There is a reason cruisers refer to the British Virgin Islands as, "Nature's Little Secrets." The BVI chain contains a stunning variety of islands ranging from the coral atoll of Anegada with its endless white sand beaches to the main island of Tortola with its emerald green mountains. There are the spectacular boulders of Virgin Gorda and the friendly quaint village on Jost Van Dyke, along with the diversity and seclusion of the other islands and cays. Each island has its unique charm and attractions, offering the visitor on a sailing charter an infinite range of experiences, but an amazing world of color and flourishing life lies just below the surface of the turquoise waters surrounding these islands.
One of the easiest ways to explore this warm underwater paradise, with its outstanding visibility, healthy coral, vibrant reefs and abundant fish populations, is by snorkeling. What is most wonderful about snorkeling is that it is easy. There is no heavy gear; no need for special lessons and it is suitable for all ages- from school children to grandparents. Whether swimming from shore, slipping over the side of your dinghy, or simply jumping off the transom of your sailing charter, grab a mask, snorkel and a pair of fins and explore the underwater world of the BVI. If you do not bring your own equipment, many sailing charter bases can provide it to you for a nominal fee.
The British Virgin Islands are known as one of the best sailing and cruising areas in the world. They are also recognized as one of the top dive and snorkel destinations. With so many options, it is nearly impossible to explore the plethora of underwater sites in a typical 1 to 2 week sailing charter. Therefore, following are twelve of my favorite snorkeling spots. All are suitable for the entire family, from novice to experienced snorkeler. In order to protect the coral beds, each of these sites have mooring buoys available from either the National Parks Trust or Moor Seacure.
Although located on the north coast of St. John, USVI, this bay is an easy sail from Tortola, however, make sure to check in with Customs if you are coming from the BVI. This well protected, picturesque bay has Watermelon Cay on one end and the Annaberg Sugar Mill ruins on the south corner corner. Land your dingy on the sandy beach, and after making sure it is well secured, snorkel along the shore and out toward Watermelon Cay. The grass flats right off shore are home to sea horses and a variety of hamlets. Follow the rocky shore towards the Cay. Schools of grunts, trunkfish, flounder and parrotfish call the reef home. On one occasion, we came across a field of about 100 rusty orange sea stars. On another trip, we had the joy of snorkeling alongside sea turtles and rays, as well as coming face to face with a moray eel. The bay is very calm and then perfect for the novice snorkeler on a sailing charter.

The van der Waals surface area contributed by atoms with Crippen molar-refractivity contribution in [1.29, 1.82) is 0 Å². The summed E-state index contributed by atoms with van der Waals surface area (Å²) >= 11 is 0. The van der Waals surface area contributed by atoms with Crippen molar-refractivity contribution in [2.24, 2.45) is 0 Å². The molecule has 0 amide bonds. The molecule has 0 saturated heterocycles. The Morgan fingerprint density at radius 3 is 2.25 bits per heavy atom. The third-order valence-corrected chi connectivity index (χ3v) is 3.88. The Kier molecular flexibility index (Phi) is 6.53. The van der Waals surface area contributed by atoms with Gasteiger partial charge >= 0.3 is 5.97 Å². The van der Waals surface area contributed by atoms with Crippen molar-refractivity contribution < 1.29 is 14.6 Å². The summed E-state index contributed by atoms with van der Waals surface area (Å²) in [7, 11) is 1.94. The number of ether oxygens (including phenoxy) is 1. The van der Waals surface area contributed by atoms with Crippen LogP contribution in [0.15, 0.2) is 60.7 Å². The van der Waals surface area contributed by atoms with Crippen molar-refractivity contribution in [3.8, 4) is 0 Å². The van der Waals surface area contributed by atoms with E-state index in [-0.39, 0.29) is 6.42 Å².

The main anchorage on Norman Island is the Bight, an exceptionally well-sheltered anchorage popular with many sailing charterers. Excellent snorkeling exists on the reef at the eastern end of the harbor, just south of the beach. Tie up at the Pirates' dinghy dock and walk a short distance down the beach just past the gift shop. The reef along the rocky outcrop is incredibly healthy and it extends several hundred yards. Floating peacefully over this garden of sea fans, sponges, parrotfish, wrasse, elk horn and brain corals is a delightful introduction to the BVI's underwater community. We recently spend nearly 20 minutes hovering over a school of reef squid totally intrigued by their prehistoric appearance.
The Norman Island Caves
Norman Island is blamed for its tales of buried treasure, but the caves off Treasure Point offer a different type of booty for snorkelers. A short ride from the Bight, you can tie up your dinghy to the line strung between two small round floats or you may also move your sailing charter and pick up a National Parks mooring during the day. Schools of friendly yellow tails, blue tangs and sergeant majors will follow you into the caves. Bring a flashlight to truly experience the Caves, which shimmer with a pastel coating of orange cup coral and red covering sponge. Look hard – you may just find some of that buried pirate treasure!
Considered a daytime stop only, the Indians, a series of tall jagged rocks off Norman Island, are well worth the effort of trying to find a mooring buoy. As part of the National Parks Trust, this area is protected and thus offers spectacular reef snorkeling. Arrive early – this snorkeling spot is popular and cruisers tend to spend several hours exploring. Four cone-shaped rocks rise from a depth of 40 feet to about 30 feet above the surface. Three rocks stand together while the fourth is separated by a narrow channel. Near the bottom, a myriad of fish fill the narrow paths. Expect to see almost every variety of reef fish and crustacean, as well as schools of harmless jelly fish in the summer. Sea fans and corals of every hue dot the walls. When the sun's rays spotlight the vibrant colors of this reef, you will know why this site is considered to be one of the best spots for snorkeling in the BVI. It is really a spectacular site not to be missed on your sailing charter.
Located on the western end of Great Harbor, Peter Island, this bay offers private seclusion as both an anchorage and snorkeling spot. A shallow coral reef begins about 20 yards offshore, beginning in 8 feet of water, slopes gently to approximately 18 feet, and then drops vertically to a depth of 40 feet. There is a remarkable array of small marine life. In fact, swimming through literally thousands of small fish felt something like a sci-fi experience. What is particularly special about this site is the large variety of coral and huge, deep purple sea fans.